Matt is the author today with his take on how pedal-paddle came to be. Enjoy!
How we discovered pedal-paddle trips.
Like most things, we more tripped over pedal -paddle trips than “discovered” them. “Discovered” is a little too purposeful. Last winter, Pam got involved with some kind of dance around exercise program like Jazzercise. It may have been Jazzercise for all I know. At any rate, the woman teaching the thing talked Pam into getting in shape to enter a local mini-ironman contest held each spring. That meant bike riding, swimming, and running. The next thing I knew, Pam had a bike, an exercise club membership and was planning to ride or swim every day. This will surprise no one who knows Pam.
The swimming seemed harmless (if boring) enough, but biking seemed to me a seriously dangerous undertaking. It’s not the bikes. I’ve owned and ridden bikes since I was six. It’s the riding alone on city streets or isolated bike paths that is dangerous because now you are talking about unstructured interaction with the public in isolated locations-never a good thing. So I got a bike to ride with Pam, figuring I needed the exercise and two frumpy baby-boomers are a lot harder target than one. We also still like each other’s company, but that’s phoofy stuff.
Be that as it may, we started riding bikes and enjoyed it. About the same time, our neighbors, Suzanne and John (also frumpy baby-boomers), got some kayaks and started paddling the rivers and estuaries around this part of Oregon. That sounded like fun, so we got some kayaks as well and started taking day trips around the local area. We put kayak and bike racks on the Ruby Slipper and my old pickup so we could use either or both vehicles to stage local kayak or bike trips. Pam came to her senses and blew off the ironman event.
That summer, Pam’s sister, Jackie, and her husband, Will, were planning to visit the Northwest to scout potential retirement spots. (You guessed it: they’re frumpy baby-boomers too). Will was scheduled to attend a conference in Bozeman, Montana. Pam planned to fly to their house in Marquette, Michigan, meet Jackie; and the two of them would load up their Subaru with dogs, camping gear, boats and the like and drive to Bozeman. Meanwhile, I would load the Slipper with our dog, Jedi, and all our toys; and everyone would meet in Bozeman and then start visiting towns in Idaho, Washington and Oregon. OK, well, that’s the way the trip evolved. It isn’t like anyone planned it from scratch.
A week before Pam was to fly to Marquette, Jedi, our 14 year old Husky, had what the vet later thought was a stroke. The dog was a mess. End of life issues were right there in our frumpy baby-boomer faces. So we rushed Jedi to the vet who gave him a massive dose of steroids-then we cancelled the flight to Michigan, called off the trip to Bozeman and settled down to watch our dog die. But he didn’t die. In fact, he got better and better. By the time the Bozeman rendezvous date rolled around the damn dog was back to walking in the dog park and chasing squirrels in the yard. On the spur of the moment, the day after I was scheduled to start for Bozeman, we decided to load up and head for Jackie and Will’s first Northwest port of call, Sandpoint, Idaho.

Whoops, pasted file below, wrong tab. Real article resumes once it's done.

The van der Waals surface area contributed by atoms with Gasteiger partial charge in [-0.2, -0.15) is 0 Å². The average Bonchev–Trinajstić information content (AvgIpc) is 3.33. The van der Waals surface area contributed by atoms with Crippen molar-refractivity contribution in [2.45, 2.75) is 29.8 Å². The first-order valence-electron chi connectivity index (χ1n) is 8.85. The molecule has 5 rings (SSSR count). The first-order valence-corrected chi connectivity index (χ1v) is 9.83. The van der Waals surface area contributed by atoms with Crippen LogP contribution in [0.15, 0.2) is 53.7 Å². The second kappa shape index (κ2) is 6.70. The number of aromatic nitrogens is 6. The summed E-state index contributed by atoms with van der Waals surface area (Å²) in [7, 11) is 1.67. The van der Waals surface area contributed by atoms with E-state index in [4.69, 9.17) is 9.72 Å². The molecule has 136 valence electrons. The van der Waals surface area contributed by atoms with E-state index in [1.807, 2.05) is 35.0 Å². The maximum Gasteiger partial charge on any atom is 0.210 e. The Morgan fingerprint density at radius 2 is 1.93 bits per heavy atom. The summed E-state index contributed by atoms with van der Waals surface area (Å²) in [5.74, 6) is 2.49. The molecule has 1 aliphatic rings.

We spent the night just north of Walla Walla, WA in a tiny campground at the Louis and Clark Trail State Park on the edge of the Palouse country (where they invented contour plowing so they could have miles and miles of rolling hills covered with nothing but wheat). Anyway, the park is right on US Highway 12. Some of you will recognize Hwy 12 as the incredibly beautiful two-lane run across Idaho and over the Lolo Pass to Missoula, MT. Long distance bicyclists, it turns out, love Highway 12 (just like real bikers, the ones with “colors,” love Highway 212 over the Bear Tooth Pass to Red Lodge, MT). As a result, Louis and Clark Trail State Park is full of bikers (spandex, not motorcyclists) all summer. The day of our visit was no exception. It was impressive to see the heavily loaded bikes manned by skinny kids dressed in spandex uniforms crawling along the narrow two lane road. Especially impressive given log truck traffic and half-crazed RVer’s racing them for the summit. Pam and I made a no-bike-riding-on-highways pact right on the spot.
The next day, we called Jackie and Will to tell them we would catch up with them in Sandpoint. That’s when we found out they’d called off the whole thing when we told them about Jedi. They were working around the house in Marquette while the Ruby Slipper fully laden with kayaks and bikes roared up the western shore of Lake Coeur d’Alene headed for a campground (Round Lake State Park) just south of Sandpoint where we had a reservation for the night. In retrospect, the fact that we needed to make reservations should have been a big clue for what we found.